Plaintiff BMC is a Delaware corporation with its headquarters in Houston.

According to the complaint, BMC is a leading provider of information technology management systems and serves thousands of customers around the globe, from small and mid-size businesses to the largest companies in the world. The company was founded in Houston by Scott Boulette, John Moores and Dan Cloer, who worked as software programmers for Shell Oil and then left to start BMC in 1980.

Today, it has around 6,000 employees and more than 20,000 customers.

BMC’s IT management systems enable companies to easily manage, track, and service the ever-increasing number of network servers, computers, printers, software applications and other computing resources needed across an enterprise, to ensure users are not disrupted in their business activities. According to the suit BMC has invested approximately $8 billion in research and development to help build many of today’s leading IT management solutions.

To ensure that companies do not free-ride on BMC’s enormous investments in research and development, BMC relies on the protection of its intellectual property and the enforcement of its intellectual property rights, including the hundreds of patents awarded to BMC employees for their innovations.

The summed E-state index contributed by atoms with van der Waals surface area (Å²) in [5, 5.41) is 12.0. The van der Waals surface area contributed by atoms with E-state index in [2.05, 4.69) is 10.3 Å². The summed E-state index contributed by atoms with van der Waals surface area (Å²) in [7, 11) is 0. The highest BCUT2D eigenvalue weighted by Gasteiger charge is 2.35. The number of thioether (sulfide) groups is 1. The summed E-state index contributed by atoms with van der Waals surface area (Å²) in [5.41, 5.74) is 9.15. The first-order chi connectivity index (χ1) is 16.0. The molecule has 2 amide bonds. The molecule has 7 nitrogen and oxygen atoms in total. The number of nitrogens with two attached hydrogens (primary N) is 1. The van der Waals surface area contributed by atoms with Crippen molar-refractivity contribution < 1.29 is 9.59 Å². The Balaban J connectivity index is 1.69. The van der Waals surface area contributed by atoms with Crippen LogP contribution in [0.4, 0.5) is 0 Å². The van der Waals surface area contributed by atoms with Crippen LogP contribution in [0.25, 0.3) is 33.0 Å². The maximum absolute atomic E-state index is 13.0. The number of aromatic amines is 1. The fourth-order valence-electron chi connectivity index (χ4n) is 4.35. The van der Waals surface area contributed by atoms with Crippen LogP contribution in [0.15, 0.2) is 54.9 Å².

“BMC’s ability to earn sufficient profits from demand for its innovations is harmed when others freely use these patented technologies and offer them at below market prices because such infringers do not need to recoup BMC’s enormous R&D investments,” the suit states. “If such infringement is permitted, BMC will be unable to continue to make the kinds of investments needed to develop and grow the industry. And, ultimately, this will have an adverse impact on BMC’s ability to continue to create thousands of jobs for the people of Texas and many others worldwide.

The patents-in-suit are:

U.S. Patent No. 5,978,594 issued Nov. 2, 1999, for a System for Managing Computer Resources Across a Distributed Computing Environment by First Reading Discovery Information About How to Determine System Resources Presence;

U.S. Patent No. 6,816,898 issued Nov. 9, 2004, for an Interfacing External Metrics into a Performance Management System;